Ridership on public transit has increased. Gas prices rise, and people react by taking more public transit. In recent posts, I have argued that economics does not work.
Based on today’s New York Times article reporting gas prices and public transit are related, you might think I would recant my position.
Nope. While this is an encouraging change, simple supply and demand curves based on gas prices just don’t work.
Consider, for example this passage from the article:
Here in Denver, for example, ridership was up 8 percent in the first three months of the year compared with last year, despite a fare increase in January and a slowing economy, which usually means fewer commuters. Several routes on the system have reached capacity, particularly at rush hour, for the first time.
“We are at a tipping point,” said Clarence W. Marsella, chief executive of the Denver Regional Transportation District, referring to gasoline prices.
8% is pretty significant. And it certainly is a tipping point … but tipping from what to what? Recall the recent silliness by various politicians who want to reduce gas prices … somehow.
So yes, in the absence of any action on the part of government, a few people have started taking public transit. But many people don’t even have public transit as an option, so doing something about gas prices is the obvious solution. Right?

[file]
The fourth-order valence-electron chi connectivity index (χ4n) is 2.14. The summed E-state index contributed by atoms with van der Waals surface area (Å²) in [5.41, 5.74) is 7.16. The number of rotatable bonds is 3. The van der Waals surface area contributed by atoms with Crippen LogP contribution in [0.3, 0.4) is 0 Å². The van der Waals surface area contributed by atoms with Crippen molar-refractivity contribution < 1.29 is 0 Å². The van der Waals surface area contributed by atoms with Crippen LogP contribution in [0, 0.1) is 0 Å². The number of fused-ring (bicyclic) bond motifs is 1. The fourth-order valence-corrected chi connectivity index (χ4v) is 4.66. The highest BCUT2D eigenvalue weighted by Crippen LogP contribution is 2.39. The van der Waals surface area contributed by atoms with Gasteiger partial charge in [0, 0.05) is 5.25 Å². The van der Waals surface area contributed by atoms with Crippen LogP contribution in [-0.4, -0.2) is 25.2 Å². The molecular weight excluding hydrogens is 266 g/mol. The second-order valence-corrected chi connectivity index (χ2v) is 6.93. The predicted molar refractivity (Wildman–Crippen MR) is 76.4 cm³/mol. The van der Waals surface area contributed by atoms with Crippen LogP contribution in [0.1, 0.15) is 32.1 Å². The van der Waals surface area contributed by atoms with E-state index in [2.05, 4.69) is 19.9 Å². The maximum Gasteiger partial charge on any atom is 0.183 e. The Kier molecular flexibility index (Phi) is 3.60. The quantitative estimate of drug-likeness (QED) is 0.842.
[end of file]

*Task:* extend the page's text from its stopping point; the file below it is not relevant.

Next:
Economics is Dynamic, and it is Never Simple
The problem is, doing something about gas prices will affect all those people who have changed to public transit. The tipping we are hearing a lot about is how we “have to do something”, not that we’re on the verge of any significant and permanent change. Having more riders means there will be fewer drivers on the road, thus less demand for gasoline (which is good). But plain old economics says: reduced demand causes prices to fall, all other things being the same.
The quote from the article also reports that systems are reaching capacity. Which means trains and buses are crowded and probably are less likely to run on schedule.
I know we can’t install train tracks overnight, and in many rural situations, they don’t make sense. Buses are certainly easier. How about car-pooling? Vans? Convenient commuter parking lots? Big companies should offer transit options to their employees. With a little public policy changes we could use this opportunity to adjust the imbalance.
Reward People for Doing the Right Thing
And instead of further subsidizing drivers, we need to reward the people who take a less convenient, but socially beneficial means of transit. We also need to help the organizations like towns and cities and companies that make an effort. We need to build a little infrastructure to ease the inconvenience.
As a country, we have an opportunity to seize: people are using public transit more. So let’s take that momentum, and extra money going into the transit systems to help improve them so that when gas prices fall again (or even if prices stay steady), everybody doesn’t rush back to their cars.